A short lived educational institution of importance was created by the Convention in 1794: l'Ecole Normale Supérieure was founded to train future school teachers. This school, although not a proper part of the Grandes Ecoles as such, was essential in the development of most of the next generation of lecturers of the Ecole Polytechnique. Mathematicians like Hachette or Fourier came into contact at L'Ecole Normale with famous scientists like Laplace who gave a number of lectures at the school and in particular a course on probability. Hachette taught several courses in descriptive geometry both at the Ecole Normale and from 1799 at the Ecole Polytechnique as a full professor. He heavily promoted the research done at the Ecole Polytechnique and participated in various scientific publication of the school, enhancing the school reputation for mathematical excellence. On the other hand Fourier was a student of the Ecole Normale in 1795 and was appointed in 1797 at the chair of analysis and mechanics at the Ecole Polytechnique, on the departure of Lagrange. Another name related to both the Ecole Normale and the Ecole Polytechnique is that of Sylvestre Lacroix who held a chair of mathematics in the Ecole Normale and was a professor of mathematics and in particular analysis from 1799 at the Ecole Polytechnique. The work of Lacroix was particularly important as it had a great influence in mathematics in France. His Cours de Mathématiques, 10 volumes published between 1797 and 1799, and his Traite de Calcul Différentiel et Intégral, three volumes published between 1797 and 1800, were both significant in the development of mathematical teaching in France: Lacroix's approach of totally separating algebra from geometry became very much the norm in mathematical textbooks.
Finally an essential contribution to the development of the teaching methods at the Ecole Polytechnique was made by Augustin Cauchy. Cauchy entered the Ecole Polytechnique in 1805, attended the lectures of Lacroix, De Prony and Hachette and graduated two years later from the school. He then entered the Ecole des Ponts et Chaussées and was noticed as an outstanding student. In 1815 he was appointed assistant professor in analysis at the Ecole Polytechnique. His mathematical work and textbooks are most remarkable for the importance given to the rigour of the proofs and definitions. In 1821 he published an analysis textbook, Cours d'Analyse, intended for the teaching at the Ecole Polytechnique in which calculus was presented and developed with a maximum amount of rigour. Lecons sur le calcul différentiel published in 1829 presented the same rigour. Cauchy was mainly responsible for the emphasis given at l'Ecole Polytechnique to formal theory and pure mathematics and the lesser importance given to applied mathematics. Cauchy's mathematics teaching method implemented at the Grandes Ecoles despite a history of vigorous opposition starting from the reforms proposed by De Prony in the nineteenth century, continues to prevail today. The engineering schools created during the nineteenth century to satisfy the demands of the industry in specialised engineers have not modified the traditional education based on knowledge building and abstraction of the Grandes Ecoles of the Polytechnicien system.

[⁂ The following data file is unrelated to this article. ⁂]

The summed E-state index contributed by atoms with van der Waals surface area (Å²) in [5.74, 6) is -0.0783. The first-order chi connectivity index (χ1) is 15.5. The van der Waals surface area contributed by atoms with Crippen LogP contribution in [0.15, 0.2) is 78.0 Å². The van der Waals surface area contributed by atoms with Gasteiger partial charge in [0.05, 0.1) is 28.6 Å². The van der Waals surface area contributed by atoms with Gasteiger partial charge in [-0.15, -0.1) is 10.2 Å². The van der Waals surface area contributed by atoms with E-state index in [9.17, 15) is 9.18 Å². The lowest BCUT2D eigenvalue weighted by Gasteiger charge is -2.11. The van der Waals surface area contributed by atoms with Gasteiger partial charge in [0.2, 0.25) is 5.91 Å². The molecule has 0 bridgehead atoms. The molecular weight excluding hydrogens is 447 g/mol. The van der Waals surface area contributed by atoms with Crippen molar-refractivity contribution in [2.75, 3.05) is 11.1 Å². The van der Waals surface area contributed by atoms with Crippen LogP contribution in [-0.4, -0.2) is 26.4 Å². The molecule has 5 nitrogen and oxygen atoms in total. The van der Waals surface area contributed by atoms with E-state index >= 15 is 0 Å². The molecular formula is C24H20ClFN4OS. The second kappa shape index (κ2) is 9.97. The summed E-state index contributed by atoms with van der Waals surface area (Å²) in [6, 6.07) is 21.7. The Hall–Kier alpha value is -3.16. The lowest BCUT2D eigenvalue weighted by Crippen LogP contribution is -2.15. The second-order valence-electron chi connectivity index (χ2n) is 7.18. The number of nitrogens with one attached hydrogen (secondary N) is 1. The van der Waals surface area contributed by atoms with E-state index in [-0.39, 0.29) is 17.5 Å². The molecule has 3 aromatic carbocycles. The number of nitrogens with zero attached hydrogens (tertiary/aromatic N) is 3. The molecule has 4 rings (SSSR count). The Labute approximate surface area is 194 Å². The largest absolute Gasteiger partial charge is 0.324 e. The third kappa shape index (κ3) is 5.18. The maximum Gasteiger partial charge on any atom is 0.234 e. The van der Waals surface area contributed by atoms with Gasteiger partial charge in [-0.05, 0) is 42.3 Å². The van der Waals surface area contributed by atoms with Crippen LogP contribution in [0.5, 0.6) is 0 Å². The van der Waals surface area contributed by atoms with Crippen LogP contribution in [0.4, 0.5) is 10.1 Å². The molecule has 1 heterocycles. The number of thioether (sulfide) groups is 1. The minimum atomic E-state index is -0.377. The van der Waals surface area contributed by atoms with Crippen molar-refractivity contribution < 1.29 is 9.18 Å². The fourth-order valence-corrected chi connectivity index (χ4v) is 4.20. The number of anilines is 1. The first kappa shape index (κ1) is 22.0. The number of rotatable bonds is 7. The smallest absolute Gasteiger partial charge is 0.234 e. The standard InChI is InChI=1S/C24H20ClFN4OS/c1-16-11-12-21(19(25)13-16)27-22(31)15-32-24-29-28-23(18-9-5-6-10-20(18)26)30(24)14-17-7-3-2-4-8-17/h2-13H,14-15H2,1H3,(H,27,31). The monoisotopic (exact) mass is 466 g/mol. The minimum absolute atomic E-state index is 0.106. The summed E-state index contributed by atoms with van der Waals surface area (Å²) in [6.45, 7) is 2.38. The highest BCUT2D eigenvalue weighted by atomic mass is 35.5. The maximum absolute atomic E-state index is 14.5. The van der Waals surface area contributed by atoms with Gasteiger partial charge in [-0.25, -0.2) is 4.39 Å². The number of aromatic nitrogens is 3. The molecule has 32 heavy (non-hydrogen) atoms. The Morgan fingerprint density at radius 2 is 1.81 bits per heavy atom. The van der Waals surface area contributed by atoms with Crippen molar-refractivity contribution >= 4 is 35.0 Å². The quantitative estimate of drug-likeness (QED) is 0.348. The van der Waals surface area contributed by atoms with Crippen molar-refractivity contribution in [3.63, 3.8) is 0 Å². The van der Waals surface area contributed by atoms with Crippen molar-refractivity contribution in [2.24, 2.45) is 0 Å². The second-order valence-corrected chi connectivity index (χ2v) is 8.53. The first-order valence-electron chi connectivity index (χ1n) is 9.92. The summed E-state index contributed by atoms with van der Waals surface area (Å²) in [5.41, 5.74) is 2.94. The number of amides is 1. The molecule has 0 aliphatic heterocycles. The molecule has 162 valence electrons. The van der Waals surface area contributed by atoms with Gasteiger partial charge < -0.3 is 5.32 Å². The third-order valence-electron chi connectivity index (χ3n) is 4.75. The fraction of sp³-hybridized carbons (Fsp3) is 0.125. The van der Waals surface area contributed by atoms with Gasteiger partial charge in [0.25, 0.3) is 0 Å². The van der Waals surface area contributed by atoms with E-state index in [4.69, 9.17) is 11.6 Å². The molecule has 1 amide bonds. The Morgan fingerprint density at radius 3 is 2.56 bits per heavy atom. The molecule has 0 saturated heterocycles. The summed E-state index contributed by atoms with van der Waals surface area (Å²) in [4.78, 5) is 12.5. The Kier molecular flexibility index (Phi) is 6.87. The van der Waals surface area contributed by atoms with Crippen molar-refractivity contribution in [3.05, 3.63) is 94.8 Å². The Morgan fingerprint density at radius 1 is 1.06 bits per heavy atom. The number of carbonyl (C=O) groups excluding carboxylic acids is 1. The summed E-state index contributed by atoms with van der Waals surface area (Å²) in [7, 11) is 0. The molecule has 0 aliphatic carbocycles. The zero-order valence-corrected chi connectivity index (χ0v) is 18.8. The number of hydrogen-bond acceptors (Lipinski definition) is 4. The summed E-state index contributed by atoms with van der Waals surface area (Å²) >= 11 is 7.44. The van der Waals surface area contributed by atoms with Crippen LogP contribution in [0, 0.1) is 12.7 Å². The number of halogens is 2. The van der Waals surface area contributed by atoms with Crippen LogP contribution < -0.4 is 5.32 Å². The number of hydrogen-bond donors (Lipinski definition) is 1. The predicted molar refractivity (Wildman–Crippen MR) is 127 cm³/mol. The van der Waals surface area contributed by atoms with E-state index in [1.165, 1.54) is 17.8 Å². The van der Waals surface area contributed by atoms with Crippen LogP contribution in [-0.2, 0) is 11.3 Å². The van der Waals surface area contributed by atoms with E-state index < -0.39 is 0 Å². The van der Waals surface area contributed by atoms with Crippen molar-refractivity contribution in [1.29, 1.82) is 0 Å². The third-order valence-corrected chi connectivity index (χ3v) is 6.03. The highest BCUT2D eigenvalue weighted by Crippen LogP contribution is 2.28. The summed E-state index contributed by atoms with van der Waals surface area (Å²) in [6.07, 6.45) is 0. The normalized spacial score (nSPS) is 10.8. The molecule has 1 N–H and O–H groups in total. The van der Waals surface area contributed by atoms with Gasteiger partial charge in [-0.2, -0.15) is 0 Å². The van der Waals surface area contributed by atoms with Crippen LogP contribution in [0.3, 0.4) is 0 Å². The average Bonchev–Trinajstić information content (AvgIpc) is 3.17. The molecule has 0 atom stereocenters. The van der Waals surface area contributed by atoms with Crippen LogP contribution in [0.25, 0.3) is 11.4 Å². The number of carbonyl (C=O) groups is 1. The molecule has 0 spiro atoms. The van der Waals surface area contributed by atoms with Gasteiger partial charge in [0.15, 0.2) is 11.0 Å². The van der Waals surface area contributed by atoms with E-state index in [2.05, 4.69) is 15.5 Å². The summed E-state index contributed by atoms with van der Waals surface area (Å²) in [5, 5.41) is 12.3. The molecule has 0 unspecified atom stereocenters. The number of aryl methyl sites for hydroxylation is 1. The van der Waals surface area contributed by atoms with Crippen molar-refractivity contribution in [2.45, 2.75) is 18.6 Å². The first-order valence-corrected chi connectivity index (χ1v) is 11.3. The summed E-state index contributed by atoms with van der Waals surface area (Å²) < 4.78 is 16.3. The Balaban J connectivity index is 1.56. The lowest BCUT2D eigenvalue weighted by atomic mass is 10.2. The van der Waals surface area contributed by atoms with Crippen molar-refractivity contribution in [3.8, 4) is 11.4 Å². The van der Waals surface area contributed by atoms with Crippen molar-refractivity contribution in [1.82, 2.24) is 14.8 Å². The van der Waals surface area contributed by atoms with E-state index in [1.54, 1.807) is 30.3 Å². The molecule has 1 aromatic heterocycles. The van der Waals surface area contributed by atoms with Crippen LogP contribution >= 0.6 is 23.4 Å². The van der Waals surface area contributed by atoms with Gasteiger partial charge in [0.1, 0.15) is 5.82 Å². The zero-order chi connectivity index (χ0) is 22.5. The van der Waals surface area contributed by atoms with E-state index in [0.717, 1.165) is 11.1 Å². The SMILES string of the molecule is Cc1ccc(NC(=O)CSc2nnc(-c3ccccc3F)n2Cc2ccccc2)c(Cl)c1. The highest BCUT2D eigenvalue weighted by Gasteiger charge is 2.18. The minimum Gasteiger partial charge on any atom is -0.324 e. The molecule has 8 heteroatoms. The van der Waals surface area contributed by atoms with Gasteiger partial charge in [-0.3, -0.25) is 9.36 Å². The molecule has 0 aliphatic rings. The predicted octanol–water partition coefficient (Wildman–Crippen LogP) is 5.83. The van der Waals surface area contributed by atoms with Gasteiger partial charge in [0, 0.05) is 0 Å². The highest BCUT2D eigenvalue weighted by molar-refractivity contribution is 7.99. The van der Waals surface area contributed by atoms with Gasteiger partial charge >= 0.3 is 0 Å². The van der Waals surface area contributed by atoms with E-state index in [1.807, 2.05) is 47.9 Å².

(The Revolution and the Ecole Polytechnique)